But then you leave the café, having abused their wifi to stream the game and are faced with mountains of overwhelming beauty, sharing them with people you haven’t known that long but are already great mates. You find yourself attempting to buy street food in a foreign language that you think you are far more knowledgeable in than you really are and then checking in for a flight to a completely different country the next day in order to do it all over again. And despite the sacrifices and what you’re missing out on, you know you’ve definitely made the right decision to up your roots and go, and that this life has an incredible amount to give.

About the author: World Ahead, Home Behind

5 comments to “Dreams and Sacrifices”

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  1. CeecesTravel - September 29, 2015 at 1:41 pm Reply

    I liked reading this post, very interesting!

    Obviously I think it applies in different aspects depending on your individual situation. r instance my life is back to front. A born nomad, traveller, explorer, stuck in one place and not by choice. For me I feel like I am missing the people I havent yet met, and the family I did make while travelling.

    I have been working and living independently from a VERY young age and I don’t actually have any family left, and to be honest no friends who are based at home anymore, we’re all travelers or have moved countries or have lives that are vastly different.

    I can not wait to get in a car and drive to the airport again, just that feeling alone is something I can not explain in the English language. 🙂

    I do agree though, we all do give up something, what that something is we don’t know, but we do and I think it is how you come to terms with that something that helps you in your further ventures. And to be able to be honest with yourself while on your adventures and travels.

    Great post! Cant wait to read more from you…..


    • WAHB - September 29, 2015 at 4:33 pm Reply

      Hey Cee, thanks for the kind words!

      I know those feelings myself about travel family and the people you haven’t yet met, a strong motivator of mine to keep moving and exploring! It must be tough not really having an established home base to fall back on if need be. How long has it been since you were last adventuring?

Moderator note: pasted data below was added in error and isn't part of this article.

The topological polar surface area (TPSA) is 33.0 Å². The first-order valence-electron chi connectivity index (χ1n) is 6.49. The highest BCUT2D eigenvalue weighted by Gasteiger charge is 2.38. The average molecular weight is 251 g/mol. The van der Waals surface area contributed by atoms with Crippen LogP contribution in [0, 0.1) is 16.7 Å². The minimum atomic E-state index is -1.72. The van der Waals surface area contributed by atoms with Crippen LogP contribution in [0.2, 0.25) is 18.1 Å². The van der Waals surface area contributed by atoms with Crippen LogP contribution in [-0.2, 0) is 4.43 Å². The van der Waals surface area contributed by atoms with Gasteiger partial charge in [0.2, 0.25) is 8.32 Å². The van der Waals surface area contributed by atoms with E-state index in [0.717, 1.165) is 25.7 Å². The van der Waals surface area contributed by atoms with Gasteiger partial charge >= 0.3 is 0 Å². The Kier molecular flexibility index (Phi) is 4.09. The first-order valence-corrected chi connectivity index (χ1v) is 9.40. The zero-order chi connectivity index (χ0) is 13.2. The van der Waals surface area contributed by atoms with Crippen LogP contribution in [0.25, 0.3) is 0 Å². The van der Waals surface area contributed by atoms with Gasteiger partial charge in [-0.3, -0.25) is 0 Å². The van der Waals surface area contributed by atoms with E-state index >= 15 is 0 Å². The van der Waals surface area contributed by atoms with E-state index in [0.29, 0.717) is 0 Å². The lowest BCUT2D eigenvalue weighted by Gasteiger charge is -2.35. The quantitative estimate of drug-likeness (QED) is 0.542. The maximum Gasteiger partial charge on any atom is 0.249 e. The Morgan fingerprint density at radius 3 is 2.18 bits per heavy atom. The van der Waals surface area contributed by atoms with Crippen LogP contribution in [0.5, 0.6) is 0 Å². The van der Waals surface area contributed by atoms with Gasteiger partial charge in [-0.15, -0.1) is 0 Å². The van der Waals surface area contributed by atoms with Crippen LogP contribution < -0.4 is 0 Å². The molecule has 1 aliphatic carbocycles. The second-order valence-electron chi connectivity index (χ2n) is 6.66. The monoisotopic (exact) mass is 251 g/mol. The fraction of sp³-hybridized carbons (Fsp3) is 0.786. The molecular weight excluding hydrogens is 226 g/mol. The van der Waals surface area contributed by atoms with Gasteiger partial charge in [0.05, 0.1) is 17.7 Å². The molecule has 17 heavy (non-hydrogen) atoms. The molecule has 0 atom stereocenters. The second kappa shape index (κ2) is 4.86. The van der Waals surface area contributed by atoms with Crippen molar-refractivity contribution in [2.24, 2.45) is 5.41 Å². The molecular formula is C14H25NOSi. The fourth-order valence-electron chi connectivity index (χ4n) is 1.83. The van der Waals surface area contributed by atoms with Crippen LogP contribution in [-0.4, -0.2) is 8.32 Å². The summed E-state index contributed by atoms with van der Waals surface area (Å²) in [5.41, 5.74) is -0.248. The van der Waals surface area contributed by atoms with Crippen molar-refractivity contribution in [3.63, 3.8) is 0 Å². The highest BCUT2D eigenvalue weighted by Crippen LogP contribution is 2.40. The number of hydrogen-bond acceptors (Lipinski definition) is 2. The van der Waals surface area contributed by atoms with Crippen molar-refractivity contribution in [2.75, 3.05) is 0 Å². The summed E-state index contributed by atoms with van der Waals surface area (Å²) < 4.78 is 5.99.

I’ll have to have a look see into your posts but looks exciting already!



  2. CeecesTravel - September 29, 2015 at 4:48 pm Reply

    Ha ha ha ha! Thanks, yeah one word of advice. There is A LOT of various content on my site,so be sure to use the drop down links at the top of the page to navigate to what you want to read 🙂 I hope you enjoy!

    Yeah, truth be told it can be hard, but I think its harder being stuck here right now and not travelling than actually travelling and not having something to come back too?

    I feel more trapped here and have felt so since I landed and haven’t taken off again. Unfortunately when I returned from Dubai I went through some pretty traumatic experiences that took away a lot of the last 2 years of my life and basically all the funds Id saved up! Having nothing to “fall back on” as you say made this even harder and really took a toll.

    I have been trying to get on a plane and continue with my dreams, passions and travels for the last 2 and a bit years. Talk about travel depression…..not sure if many people understand what its like mentally when its what you feel is in your blood to do.

    I agree 100% to keep travelling and exploring this world, the crave and urge grows more and more everyday. Its uncontrollable.

    I look forward to going through more of your posts! I like the way your write and I love reading about the way you see the world…..


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    • World Ahead, Home Behind - November 18, 2015 at 9:26 pm Reply

      Yeah, I think I need to play around with my spam filter. Seems to catch out too many legitimate comments. I’m glad your enjoying it! I can’t say I’ve progressed far enough to not consider myself as a newbie blog writer still but I think the most important thing is to have a space where you can write. I like libraries, coffee shops and airports as for some reason, I’m able to block out a lot more distractions there. The other thing is I have a list on my phone of tons of post ideas I have, just constantly adding to as I go. This allows me to have a selection on what I feel like writing when I do decide I need another post. Don’t know how helpful this will be but I wish you luck!